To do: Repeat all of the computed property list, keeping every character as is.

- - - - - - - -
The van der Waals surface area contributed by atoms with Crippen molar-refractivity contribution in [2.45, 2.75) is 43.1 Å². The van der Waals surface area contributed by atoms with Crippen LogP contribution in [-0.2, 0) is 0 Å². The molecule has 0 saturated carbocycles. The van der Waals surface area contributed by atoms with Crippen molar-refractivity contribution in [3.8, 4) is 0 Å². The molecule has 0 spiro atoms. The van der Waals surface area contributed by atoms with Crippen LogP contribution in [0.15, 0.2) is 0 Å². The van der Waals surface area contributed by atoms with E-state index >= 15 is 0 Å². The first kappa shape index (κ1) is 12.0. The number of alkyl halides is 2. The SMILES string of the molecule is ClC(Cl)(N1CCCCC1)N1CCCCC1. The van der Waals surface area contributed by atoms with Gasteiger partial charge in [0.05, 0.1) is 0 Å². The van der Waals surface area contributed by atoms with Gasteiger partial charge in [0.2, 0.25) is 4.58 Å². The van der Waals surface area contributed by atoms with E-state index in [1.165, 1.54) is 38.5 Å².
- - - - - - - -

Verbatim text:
The van der Waals surface area contributed by atoms with Crippen molar-refractivity contribution in [2.45, 2.75) is 43.1 Å². The van der Waals surface area contributed by atoms with Crippen LogP contribution in [-0.2, 0) is 0 Å². The molecule has 0 saturated carbocycles. The van der Waals surface area contributed by atoms with Crippen molar-refractivity contribution in [3.8, 4) is 0 Å². The molecule has 0 spiro atoms. The van der Waals surface area contributed by atoms with Crippen LogP contribution in [0.15, 0.2) is 0 Å². The van der Waals surface area contributed by atoms with E-state index >= 15 is 0 Å². The first kappa shape index (κ1) is 12.0. The number of alkyl halides is 2. The SMILES string of the molecule is ClC(Cl)(N1CCCCC1)N1CCCCC1. The van der Waals surface area contributed by atoms with Gasteiger partial charge in [0.05, 0.1) is 0 Å². The van der Waals surface area contributed by atoms with Gasteiger partial charge in [0.2, 0.25) is 4.58 Å². The van der Waals surface area contributed by atoms with E-state index in [1.165, 1.54) is 38.5 Å².